Origin of shape-up
Definition for shape up (2 of 2)
verb (used with object), shaped, shap·ing.
verb (used without object), shaped, shap·ing.
- to assume a specific form: The plan is beginning to shape up.
- to evolve or develop, especially favorably.
- to improve one's behavior or performance to meet a required standard.
- to get oneself into good physical condition.
- (of longshoremen) to get into a line or formation in order to be assigned the day's work.
Origin of shape
British Dictionary definitions for shape up (1 of 3)
verb (intr, adverb)
British Dictionary definitions for shape up (2 of 3)
- in bad physical condition
- bent, twisted, or deformed
Derived Formsshapable or shapeable, adjectiveshaper, noun
Word Origin for shape
British Dictionary definitions for shape up (3 of 3)
n acronym for
Idioms and Phrases with shape up (1 of 2)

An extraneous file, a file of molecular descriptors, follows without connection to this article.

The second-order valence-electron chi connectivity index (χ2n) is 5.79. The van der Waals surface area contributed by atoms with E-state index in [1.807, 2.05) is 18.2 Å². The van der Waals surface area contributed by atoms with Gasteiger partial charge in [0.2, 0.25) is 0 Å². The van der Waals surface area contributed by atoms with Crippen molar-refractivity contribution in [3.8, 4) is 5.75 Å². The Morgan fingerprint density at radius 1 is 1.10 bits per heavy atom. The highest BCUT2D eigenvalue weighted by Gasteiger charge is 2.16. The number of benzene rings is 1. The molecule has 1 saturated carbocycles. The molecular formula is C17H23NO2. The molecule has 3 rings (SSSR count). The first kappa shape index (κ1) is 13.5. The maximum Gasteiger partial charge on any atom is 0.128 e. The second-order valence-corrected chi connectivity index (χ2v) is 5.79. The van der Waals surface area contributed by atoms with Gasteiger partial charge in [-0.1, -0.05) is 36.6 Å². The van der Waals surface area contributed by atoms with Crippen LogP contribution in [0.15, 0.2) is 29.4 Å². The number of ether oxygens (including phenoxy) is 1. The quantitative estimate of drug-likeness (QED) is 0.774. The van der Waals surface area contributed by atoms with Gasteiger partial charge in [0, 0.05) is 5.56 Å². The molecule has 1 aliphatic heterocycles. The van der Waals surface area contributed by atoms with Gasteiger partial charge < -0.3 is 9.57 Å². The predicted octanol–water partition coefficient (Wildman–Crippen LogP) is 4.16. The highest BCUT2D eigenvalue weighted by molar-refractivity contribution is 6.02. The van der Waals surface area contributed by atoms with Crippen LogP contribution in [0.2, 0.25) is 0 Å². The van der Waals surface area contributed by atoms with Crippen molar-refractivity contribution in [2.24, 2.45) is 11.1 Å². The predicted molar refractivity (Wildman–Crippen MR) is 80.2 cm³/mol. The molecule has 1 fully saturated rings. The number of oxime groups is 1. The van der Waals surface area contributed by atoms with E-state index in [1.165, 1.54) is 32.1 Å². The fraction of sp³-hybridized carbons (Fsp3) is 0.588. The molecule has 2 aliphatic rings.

Turn out, develop; see take shape.
Improve so as to meet a standard, as in The coach told the team that they'd better shape up or they'd be at the bottom of the league. This usage was first recorded in 1938.
shape up or ship out Behave yourself or be forced to leave, as in The new supervisor told Tom he'd have to shape up or ship out. This expression originated in the 1940s, during World War II, as a threat that if one didn't behave in an appropriate military manner one would be sent overseas to a combat zone. After the war it was transferred to other situations calling for improved performance.
Idioms and Phrases with shape up (2 of 2)
In addition to the idiom beginning with shape
- shape up
- bent out of shape
- in condition (shape)
- lick into shape
- take shape